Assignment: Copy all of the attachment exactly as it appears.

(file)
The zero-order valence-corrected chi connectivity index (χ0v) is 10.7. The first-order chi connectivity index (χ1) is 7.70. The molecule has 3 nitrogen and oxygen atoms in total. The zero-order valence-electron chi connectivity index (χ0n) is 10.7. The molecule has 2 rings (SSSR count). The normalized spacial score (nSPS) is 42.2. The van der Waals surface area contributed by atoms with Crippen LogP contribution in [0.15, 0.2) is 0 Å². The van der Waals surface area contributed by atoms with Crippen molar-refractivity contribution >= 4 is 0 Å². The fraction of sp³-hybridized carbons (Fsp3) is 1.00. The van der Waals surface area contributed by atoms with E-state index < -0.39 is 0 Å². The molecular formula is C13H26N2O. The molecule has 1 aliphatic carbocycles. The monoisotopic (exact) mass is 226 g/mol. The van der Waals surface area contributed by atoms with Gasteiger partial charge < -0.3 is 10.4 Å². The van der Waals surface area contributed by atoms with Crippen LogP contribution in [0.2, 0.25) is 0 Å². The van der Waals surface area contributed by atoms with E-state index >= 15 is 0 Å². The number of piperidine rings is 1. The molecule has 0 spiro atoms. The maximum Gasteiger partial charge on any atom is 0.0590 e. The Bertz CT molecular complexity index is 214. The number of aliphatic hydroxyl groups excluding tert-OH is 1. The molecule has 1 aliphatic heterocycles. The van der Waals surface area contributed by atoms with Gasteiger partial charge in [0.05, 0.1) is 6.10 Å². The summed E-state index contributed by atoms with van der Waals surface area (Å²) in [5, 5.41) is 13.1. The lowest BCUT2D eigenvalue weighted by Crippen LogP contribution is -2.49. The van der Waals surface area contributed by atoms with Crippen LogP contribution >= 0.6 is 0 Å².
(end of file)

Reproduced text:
The zero-order valence-corrected chi connectivity index (χ0v) is 10.7. The first-order chi connectivity index (χ1) is 7.70. The molecule has 3 nitrogen and oxygen atoms in total. The zero-order valence-electron chi connectivity index (χ0n) is 10.7. The molecule has 2 rings (SSSR count). The normalized spacial score (nSPS) is 42.2. The van der Waals surface area contributed by atoms with Crippen LogP contribution in [0.15, 0.2) is 0 Å². The van der Waals surface area contributed by atoms with Crippen molar-refractivity contribution >= 4 is 0 Å². The fraction of sp³-hybridized carbons (Fsp3) is 1.00. The van der Waals surface area contributed by atoms with E-state index < -0.39 is 0 Å². The molecular formula is C13H26N2O. The molecule has 1 aliphatic carbocycles. The monoisotopic (exact) mass is 226 g/mol. The van der Waals surface area contributed by atoms with Gasteiger partial charge < -0.3 is 10.4 Å². The van der Waals surface area contributed by atoms with Crippen LogP contribution in [0.2, 0.25) is 0 Å². The van der Waals surface area contributed by atoms with E-state index >= 15 is 0 Å². The number of piperidine rings is 1. The molecule has 0 spiro atoms. The maximum Gasteiger partial charge on any atom is 0.0590 e. The Bertz CT molecular complexity index is 214. The number of aliphatic hydroxyl groups excluding tert-OH is 1. The molecule has 1 aliphatic heterocycles. The van der Waals surface area contributed by atoms with Gasteiger partial charge in [0.05, 0.1) is 6.10 Å². The summed E-state index contributed by atoms with van der Waals surface area (Å²) in [5, 5.41) is 13.1. The lowest BCUT2D eigenvalue weighted by Crippen LogP contribution is -2.49. The van der Waals surface area contributed by atoms with Crippen LogP contribution >= 0.6 is 0 Å².